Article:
in Motoring Insight

The Golf has had one of the best records in the motor trade history, alongside the likes of the Ford Fiesta and BMW 3-Series, where the name has remained the same for many years.

The Golf was originally introduced in 1974, then the MK2 in 1983, MK3 in 1991, MK4 in 1997, MK5 in 2003, MK6 in 2008, MK7 in 2012 and the latest version, the Golf 8, late in 2019. You can look at any Golf from over the years from any distance, and most people will instantaneously recognise it as a Golf, and the “8” is no different.

Many people, on first sight of the latest Golf said, well it’s no different to the MK7, and on initial viewing, it isn’t, but the first thing I did when the Press Test Car arrived was to park it next to my next door neighbours 2-year old Golf. And you can instantly see the differences: every body panel is different, the lights are completely different – much slimmer – and although it looks like a Golf, it is a different and much more modern looking car.

The car I had on test was the Golf Life, powered by a 1.5-litre eTSI that produces 150ps, and coupled to the super-smooth 7-speed DSG auto gearbox. It goes from 0-62mph in a relatively quick 8.5 seconds and a top speed of 139mph where permitted, which is virtually nowhere. It also has VW’s Mild-Hybrid system which uses a 48v lithium-ion battery and 48v belt starter generator in lieu of an alternator and starter. This battery power also acts as a small electric motor to help when pulling away, which saves a small amount of fuel and helps reduce emissions.

The Golf 8 might not be the most modern looking or a car that stands out in a crowd, but it is what lies beneath that is so impressive. It has a new underpinnings, a completely new body and a new interior.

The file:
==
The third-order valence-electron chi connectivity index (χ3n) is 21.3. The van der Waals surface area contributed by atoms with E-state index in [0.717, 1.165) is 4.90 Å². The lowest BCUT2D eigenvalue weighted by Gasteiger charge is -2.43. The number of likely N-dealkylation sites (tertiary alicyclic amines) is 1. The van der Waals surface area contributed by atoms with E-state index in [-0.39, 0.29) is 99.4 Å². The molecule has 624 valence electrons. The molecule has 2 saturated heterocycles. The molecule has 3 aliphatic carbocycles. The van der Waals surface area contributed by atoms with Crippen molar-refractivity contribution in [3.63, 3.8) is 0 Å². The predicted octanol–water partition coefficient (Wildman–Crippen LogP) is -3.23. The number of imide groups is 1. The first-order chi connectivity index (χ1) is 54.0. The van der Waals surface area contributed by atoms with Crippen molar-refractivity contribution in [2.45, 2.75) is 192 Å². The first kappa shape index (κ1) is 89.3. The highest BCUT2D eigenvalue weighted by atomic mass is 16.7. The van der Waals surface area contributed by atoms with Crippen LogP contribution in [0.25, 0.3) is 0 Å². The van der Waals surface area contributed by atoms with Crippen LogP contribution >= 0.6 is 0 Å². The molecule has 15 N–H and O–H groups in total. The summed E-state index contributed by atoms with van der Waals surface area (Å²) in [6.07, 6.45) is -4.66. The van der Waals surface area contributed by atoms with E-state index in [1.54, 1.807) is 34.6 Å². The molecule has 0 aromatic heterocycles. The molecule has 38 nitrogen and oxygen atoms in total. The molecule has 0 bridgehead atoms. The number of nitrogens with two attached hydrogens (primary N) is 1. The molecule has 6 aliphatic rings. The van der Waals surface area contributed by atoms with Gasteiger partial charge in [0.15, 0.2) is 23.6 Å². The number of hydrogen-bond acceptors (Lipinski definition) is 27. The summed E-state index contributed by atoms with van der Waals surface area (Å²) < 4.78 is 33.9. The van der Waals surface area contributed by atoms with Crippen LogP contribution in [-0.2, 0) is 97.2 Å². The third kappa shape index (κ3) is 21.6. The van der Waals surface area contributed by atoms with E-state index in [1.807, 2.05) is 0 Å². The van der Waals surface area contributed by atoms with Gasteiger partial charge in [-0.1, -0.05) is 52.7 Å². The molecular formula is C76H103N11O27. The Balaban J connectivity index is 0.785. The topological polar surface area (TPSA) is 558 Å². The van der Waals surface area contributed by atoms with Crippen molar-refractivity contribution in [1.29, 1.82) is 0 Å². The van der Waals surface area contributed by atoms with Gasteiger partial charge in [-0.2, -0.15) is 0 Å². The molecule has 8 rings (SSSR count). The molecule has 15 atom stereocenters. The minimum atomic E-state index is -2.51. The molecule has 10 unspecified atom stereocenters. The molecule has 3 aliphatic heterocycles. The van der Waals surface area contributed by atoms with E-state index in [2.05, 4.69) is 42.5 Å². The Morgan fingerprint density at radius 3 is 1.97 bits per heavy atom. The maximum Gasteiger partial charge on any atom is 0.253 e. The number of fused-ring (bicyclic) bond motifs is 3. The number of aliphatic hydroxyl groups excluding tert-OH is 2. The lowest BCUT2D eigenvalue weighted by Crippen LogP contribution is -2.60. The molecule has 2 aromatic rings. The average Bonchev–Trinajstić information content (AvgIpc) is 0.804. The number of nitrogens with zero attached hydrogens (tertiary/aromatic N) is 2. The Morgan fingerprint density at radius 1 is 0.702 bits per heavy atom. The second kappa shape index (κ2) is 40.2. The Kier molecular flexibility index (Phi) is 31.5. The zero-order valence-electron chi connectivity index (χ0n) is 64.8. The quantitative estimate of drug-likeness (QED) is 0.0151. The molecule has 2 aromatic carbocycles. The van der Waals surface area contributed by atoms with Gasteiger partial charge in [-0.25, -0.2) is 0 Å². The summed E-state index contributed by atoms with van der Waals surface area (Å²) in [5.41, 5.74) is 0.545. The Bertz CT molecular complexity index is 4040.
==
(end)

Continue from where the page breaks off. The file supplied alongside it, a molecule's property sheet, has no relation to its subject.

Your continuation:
As you get into the car for the first time, the first thing that strikes you is the complete lack of buttons and switches. Some remain on the steering wheel, and the wipers and indicator stalks are there, but everything else has been removed. It is now almost completely touch screen, and touch buttons. The gear lever in the automatic has gone on a diet and shrunk massively in size, from a lever that sticks out like a sore thumb, to a tiny little thing, but size doesn’t matter, as it still works perfectly well.

The 1.5-litre engine has only recently been introduced by VW Group and is proving to be very popular with buyers, the official Combined MPG figure from VW is 49.2mpg, and during the time I had the car, I averaged a very similar figure, sort of proving that the new WLTP test procedure is more accurate than previous testing systems.

The Life model does have a long list of standard specifications and safety features. It has Adaptive Cruise Control, Discover Satellite Navigation, Ambient lighting, keyless start, head-up display, 16-inch alloy wheels, LED front and rear lights, and so much more.

Driving it, is I have to say, quite unremarkable, it is exactly as you would expect from any car or van from the VW Group. Without even sitting in it, you just know how it is going to behave, driving characteristics, comfort, all will be impeccable and work so well, because that’s what VW do,  and there are no surprises, which sometimes is disappointing, you want a bit of a shock, but not in this car.

At night, you can see clearly the new “Puddle-Lights”, and instead of projecting the company Logo from the door mirrors onto the ground, VW have gone with showing what looks like a Golf-ball with the dimples showing, though a friend who saw it thought it looked more like a disco-glitter-ball, maybe he was right? It did a bit!!

The UK list price for the Golf Life 1.5 is £26,390 OTR.

As always, and has always been, if someone buys a Golf, a new one, two years old, ten years old, it doesn’t matter, and they tell their family, friends or work colleagues, everyone will say “good choice, you can’t go wrong with a Golf” and that just about sums up the steadfast Golf.

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